We have three, double passes to give away for Jai Bhim Comrade and The King of Pigs playing at the Sydney Film Festival (6-17th June). To go into the draw for this giveaway email your name to email@example.com by June 5th. Please remember to put the title of the film you wish to see in the subject line of the email.*
Jai Bhim Comrade- Thursday 7th June, 7:35pm at the Dendy Opera Quays
Dr. B. R. Ambedkar was a hero of India’s oppressed Dalit (‘untouchable’) community. When his statue in Mumbai’s Ramabai colony was desecrated in 1997, angry crowds gathered. The police opened fire, killing 10 unarmed Dalits. Vilas Ghogre, an activist, poet and singer, hung himself in despair. Anand Patwardhan-the acclaimed director of In the Name of God, Father, Son and Holy War and War and Peace (all three of which screened at past Sydney Film Festivals) – traces the protest through the poetry and music of Ghogre and others. When asked why it took 14 years to make his film (which won the Firebird Award at the Hong Kong International Film Festival), Patwardhan replies, “I wanted to continue filming till all the false cases against the people in the colony were removed, or until the police officers who had ordered the firing were sent to jail.”
The King of Pigs- Tuesday 12th June, 6:15pm at the State Theatre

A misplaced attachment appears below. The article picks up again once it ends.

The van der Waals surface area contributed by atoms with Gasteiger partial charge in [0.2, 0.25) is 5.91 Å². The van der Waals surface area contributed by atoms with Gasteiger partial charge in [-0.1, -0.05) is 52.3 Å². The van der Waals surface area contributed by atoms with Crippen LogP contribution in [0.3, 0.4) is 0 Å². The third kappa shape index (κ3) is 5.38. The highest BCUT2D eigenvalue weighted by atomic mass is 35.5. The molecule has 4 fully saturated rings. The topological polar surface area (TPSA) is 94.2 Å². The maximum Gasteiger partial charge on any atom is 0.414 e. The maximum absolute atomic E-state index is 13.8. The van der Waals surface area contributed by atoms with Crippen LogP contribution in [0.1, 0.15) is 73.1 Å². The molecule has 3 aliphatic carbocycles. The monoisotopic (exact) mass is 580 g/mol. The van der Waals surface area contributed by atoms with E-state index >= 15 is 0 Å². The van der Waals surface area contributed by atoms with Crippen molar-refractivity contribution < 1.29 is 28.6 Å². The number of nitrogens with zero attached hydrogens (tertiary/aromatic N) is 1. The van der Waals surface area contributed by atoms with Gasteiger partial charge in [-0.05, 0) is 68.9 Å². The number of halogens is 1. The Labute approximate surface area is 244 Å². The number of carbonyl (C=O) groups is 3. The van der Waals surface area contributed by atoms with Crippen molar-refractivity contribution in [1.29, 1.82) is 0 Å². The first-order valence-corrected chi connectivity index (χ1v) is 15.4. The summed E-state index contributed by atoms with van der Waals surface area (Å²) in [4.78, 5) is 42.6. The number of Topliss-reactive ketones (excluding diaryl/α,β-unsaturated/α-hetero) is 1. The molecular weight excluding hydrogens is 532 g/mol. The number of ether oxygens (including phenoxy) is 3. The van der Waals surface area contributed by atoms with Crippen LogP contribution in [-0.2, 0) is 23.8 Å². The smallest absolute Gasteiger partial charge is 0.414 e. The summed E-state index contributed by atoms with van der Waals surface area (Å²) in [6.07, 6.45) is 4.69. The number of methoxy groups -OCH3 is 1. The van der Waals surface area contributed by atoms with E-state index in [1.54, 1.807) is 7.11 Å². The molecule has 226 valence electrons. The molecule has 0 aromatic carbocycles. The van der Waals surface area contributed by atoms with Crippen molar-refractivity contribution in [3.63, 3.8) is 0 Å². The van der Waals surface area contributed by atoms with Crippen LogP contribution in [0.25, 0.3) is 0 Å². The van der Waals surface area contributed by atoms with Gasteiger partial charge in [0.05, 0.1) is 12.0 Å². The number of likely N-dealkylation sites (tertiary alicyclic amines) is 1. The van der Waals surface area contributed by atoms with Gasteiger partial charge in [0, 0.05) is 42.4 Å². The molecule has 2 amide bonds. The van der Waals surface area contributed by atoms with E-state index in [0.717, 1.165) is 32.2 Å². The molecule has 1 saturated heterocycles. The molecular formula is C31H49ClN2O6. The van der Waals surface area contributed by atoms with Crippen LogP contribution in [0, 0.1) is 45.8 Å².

A daring, disturbing and violent animated film about bullying, social status and class difference, The King of Pigs marks a brave new direction for Korean animation. Kyung-min, a virtually bankrupt businessman, and journalist Jong-suk were once classmates in middle school. They reunite 15 years later and talk about about their school days, in which the rich and powerful students were called ‘dogs’ and the poor ones ‘pigs’. This clear social distinction created an atmosphere that allowed for the the privileged to abuse the less fortunate. The hierarchies and systematic humiliations are questioned by no one, and condoned by the school’s teachers – at least until the arrival of Chul, who takes on the dogs with clarity of purpose and brutality not seen before in the school. He becomes Kyung-min and Jong-suk’s hero, fighting their battles and toughening them up. But the relationship between the hero and his followers is a complex one, and the film gradually reveals the lingering effects of a childhood marred by inhumanity. The darkness of the story is matched by stark and brutal imagery, making The King of Pigs a truly visionary and uncompromising work of art.
For more information on The Sydney Film Festival and screening locations click here